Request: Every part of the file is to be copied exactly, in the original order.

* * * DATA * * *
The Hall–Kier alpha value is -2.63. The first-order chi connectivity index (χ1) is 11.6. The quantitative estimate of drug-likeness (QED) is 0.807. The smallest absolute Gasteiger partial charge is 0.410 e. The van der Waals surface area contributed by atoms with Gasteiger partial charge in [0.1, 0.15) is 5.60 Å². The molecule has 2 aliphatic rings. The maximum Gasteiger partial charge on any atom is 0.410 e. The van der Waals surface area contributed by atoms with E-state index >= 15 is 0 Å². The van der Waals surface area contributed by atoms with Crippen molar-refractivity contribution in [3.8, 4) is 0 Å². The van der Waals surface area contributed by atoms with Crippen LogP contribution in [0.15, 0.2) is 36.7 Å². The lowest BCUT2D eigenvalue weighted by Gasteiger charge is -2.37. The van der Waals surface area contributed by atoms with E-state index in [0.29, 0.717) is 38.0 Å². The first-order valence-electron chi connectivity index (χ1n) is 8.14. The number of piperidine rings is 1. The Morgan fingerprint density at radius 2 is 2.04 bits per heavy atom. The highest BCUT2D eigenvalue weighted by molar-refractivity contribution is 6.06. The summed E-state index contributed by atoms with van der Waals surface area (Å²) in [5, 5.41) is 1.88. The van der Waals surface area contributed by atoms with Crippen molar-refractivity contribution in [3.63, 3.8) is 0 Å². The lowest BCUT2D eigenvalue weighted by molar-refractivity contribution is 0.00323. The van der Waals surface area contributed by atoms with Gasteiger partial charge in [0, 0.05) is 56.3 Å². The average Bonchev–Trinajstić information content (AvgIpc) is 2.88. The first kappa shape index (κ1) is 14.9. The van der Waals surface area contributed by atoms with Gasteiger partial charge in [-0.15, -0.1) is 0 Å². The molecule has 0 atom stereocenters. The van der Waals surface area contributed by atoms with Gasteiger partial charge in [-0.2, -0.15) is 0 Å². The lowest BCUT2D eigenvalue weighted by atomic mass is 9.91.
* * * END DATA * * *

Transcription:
The Hall–Kier alpha value is -2.63. The first-order chi connectivity index (χ1) is 11.6. The quantitative estimate of drug-likeness (QED) is 0.807. The smallest absolute Gasteiger partial charge is 0.410 e. The van der Waals surface area contributed by atoms with Gasteiger partial charge in [0.1, 0.15) is 5.60 Å². The molecule has 2 aliphatic rings. The maximum Gasteiger partial charge on any atom is 0.410 e. The van der Waals surface area contributed by atoms with E-state index >= 15 is 0 Å². The van der Waals surface area contributed by atoms with Crippen molar-refractivity contribution in [3.8, 4) is 0 Å². The van der Waals surface area contributed by atoms with Crippen LogP contribution in [0.15, 0.2) is 36.7 Å². The lowest BCUT2D eigenvalue weighted by Gasteiger charge is -2.37. The van der Waals surface area contributed by atoms with E-state index in [0.29, 0.717) is 38.0 Å². The first-order valence-electron chi connectivity index (χ1n) is 8.14. The number of piperidine rings is 1. The Morgan fingerprint density at radius 2 is 2.04 bits per heavy atom. The highest BCUT2D eigenvalue weighted by molar-refractivity contribution is 6.06. The summed E-state index contributed by atoms with van der Waals surface area (Å²) in [5, 5.41) is 1.88. The van der Waals surface area contributed by atoms with Crippen molar-refractivity contribution in [3.63, 3.8) is 0 Å². The lowest BCUT2D eigenvalue weighted by molar-refractivity contribution is 0.00323. The van der Waals surface area contributed by atoms with Gasteiger partial charge in [0, 0.05) is 56.3 Å². The average Bonchev–Trinajstić information content (AvgIpc) is 2.88. The first kappa shape index (κ1) is 14.9. The van der Waals surface area contributed by atoms with Gasteiger partial charge in [-0.15, -0.1) is 0 Å². The molecule has 0 atom stereocenters. The van der Waals surface area contributed by atoms with Gasteiger partial charge in [-0.2, -0.15) is 0 Å². The lowest BCUT2D eigenvalue weighted by atomic mass is 9.91.